Abbotsford parched to the point of a record

The city marks the driest August and September since records began in 1945.

Our “Wet Coast” nickname has been a complete misnomer these past two months, as weather records are being set for a lack of precipitation.

“We’re dry as a bone right now,” said Environment Canada meteorologist David Jones.

Abbotsford saw just 6.6 mm of rainfall in September. Combined with August’s 3.8 mm, the city got only 10.4 mm over the two months. That’s the driest it has been since weather records began for the city in 1945.

The last time there was so little precipitation was 1974, when Abbotsford got just 16.3 mm in August and September.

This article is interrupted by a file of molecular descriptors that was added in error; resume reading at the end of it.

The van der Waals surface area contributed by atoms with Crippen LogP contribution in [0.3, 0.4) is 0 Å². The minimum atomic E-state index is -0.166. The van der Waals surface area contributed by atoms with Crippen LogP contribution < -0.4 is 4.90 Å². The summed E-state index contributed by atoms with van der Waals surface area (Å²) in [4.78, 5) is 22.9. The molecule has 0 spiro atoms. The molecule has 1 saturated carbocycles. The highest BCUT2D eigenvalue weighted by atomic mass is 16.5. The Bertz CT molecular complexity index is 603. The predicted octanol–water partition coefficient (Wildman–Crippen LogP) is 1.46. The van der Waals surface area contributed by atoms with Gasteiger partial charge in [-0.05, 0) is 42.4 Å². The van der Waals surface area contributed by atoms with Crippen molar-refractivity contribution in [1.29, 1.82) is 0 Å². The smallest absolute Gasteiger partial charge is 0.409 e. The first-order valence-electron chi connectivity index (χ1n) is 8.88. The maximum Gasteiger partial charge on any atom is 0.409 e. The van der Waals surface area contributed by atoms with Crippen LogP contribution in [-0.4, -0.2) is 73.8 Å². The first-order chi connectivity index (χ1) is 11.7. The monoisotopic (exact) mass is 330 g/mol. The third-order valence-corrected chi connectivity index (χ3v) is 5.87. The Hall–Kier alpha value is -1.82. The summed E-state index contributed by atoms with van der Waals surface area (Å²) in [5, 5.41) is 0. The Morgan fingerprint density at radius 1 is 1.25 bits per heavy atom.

Normal rainfall for August is 48 mm, and for September is 54 mm.

How dry is it? Virtually the entire province, and the Lower Mainland in particular, have been positively parched – Vancouver and Agassiz have both set 123-year-old records.

A storm front was blowing in Monday evening, creating a forecast for rain and wind. But the long-range forecast is more arid conditions.

“The same ridge of high pressure is rebuilding,” said Jones, and he predicted the next seven to 10 days will again bring more warm, dry conditions.